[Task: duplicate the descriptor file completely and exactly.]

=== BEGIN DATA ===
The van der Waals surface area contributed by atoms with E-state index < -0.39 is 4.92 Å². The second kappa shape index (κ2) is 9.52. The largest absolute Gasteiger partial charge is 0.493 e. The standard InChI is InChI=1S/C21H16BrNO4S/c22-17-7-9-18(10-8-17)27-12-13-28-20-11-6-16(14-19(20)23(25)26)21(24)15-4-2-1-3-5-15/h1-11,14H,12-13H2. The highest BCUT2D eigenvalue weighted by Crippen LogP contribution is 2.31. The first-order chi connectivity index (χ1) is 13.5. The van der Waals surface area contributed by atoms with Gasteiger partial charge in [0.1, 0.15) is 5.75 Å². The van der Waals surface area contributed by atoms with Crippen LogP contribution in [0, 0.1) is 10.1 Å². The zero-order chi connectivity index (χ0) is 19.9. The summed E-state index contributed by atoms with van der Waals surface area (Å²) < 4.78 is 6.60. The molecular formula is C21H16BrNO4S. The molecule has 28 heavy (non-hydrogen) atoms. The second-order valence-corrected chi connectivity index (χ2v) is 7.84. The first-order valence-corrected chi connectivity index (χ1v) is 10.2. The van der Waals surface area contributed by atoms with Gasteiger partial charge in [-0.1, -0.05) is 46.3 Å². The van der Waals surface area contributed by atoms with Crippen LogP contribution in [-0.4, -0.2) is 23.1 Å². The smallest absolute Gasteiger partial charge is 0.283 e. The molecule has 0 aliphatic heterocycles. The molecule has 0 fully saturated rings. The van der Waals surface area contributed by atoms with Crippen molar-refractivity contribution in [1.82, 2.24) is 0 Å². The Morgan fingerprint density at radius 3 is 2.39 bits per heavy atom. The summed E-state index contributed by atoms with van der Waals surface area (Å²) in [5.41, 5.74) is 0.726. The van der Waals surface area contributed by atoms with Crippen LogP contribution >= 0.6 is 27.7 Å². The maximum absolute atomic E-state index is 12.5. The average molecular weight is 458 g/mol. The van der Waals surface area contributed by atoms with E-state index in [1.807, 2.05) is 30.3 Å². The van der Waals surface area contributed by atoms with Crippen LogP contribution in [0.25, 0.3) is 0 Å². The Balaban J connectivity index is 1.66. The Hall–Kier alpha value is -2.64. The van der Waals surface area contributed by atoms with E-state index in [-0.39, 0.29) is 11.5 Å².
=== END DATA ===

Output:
The van der Waals surface area contributed by atoms with E-state index < -0.39 is 4.92 Å². The second kappa shape index (κ2) is 9.52. The largest absolute Gasteiger partial charge is 0.493 e. The standard InChI is InChI=1S/C21H16BrNO4S/c22-17-7-9-18(10-8-17)27-12-13-28-20-11-6-16(14-19(20)23(25)26)21(24)15-4-2-1-3-5-15/h1-11,14H,12-13H2. The highest BCUT2D eigenvalue weighted by Crippen LogP contribution is 2.31. The first-order chi connectivity index (χ1) is 13.5. The van der Waals surface area contributed by atoms with Gasteiger partial charge in [0.1, 0.15) is 5.75 Å². The van der Waals surface area contributed by atoms with Crippen LogP contribution in [0, 0.1) is 10.1 Å². The zero-order chi connectivity index (χ0) is 19.9. The summed E-state index contributed by atoms with van der Waals surface area (Å²) < 4.78 is 6.60. The molecular formula is C21H16BrNO4S. The molecule has 28 heavy (non-hydrogen) atoms. The second-order valence-corrected chi connectivity index (χ2v) is 7.84. The first-order valence-corrected chi connectivity index (χ1v) is 10.2. The van der Waals surface area contributed by atoms with Gasteiger partial charge in [-0.1, -0.05) is 46.3 Å². The van der Waals surface area contributed by atoms with Crippen LogP contribution in [-0.4, -0.2) is 23.1 Å². The smallest absolute Gasteiger partial charge is 0.283 e. The molecule has 0 aliphatic heterocycles. The molecule has 0 fully saturated rings. The van der Waals surface area contributed by atoms with Crippen molar-refractivity contribution in [1.82, 2.24) is 0 Å². The Morgan fingerprint density at radius 3 is 2.39 bits per heavy atom. The summed E-state index contributed by atoms with van der Waals surface area (Å²) in [5.41, 5.74) is 0.726. The van der Waals surface area contributed by atoms with Crippen LogP contribution >= 0.6 is 27.7 Å². The maximum absolute atomic E-state index is 12.5. The average molecular weight is 458 g/mol. The van der Waals surface area contributed by atoms with E-state index in [1.807, 2.05) is 30.3 Å². The van der Waals surface area contributed by atoms with Crippen LogP contribution in [0.25, 0.3) is 0 Å². The Balaban J connectivity index is 1.66. The Hall–Kier alpha value is -2.64. The van der Waals surface area contributed by atoms with E-state index in [-0.39, 0.29) is 11.5 Å².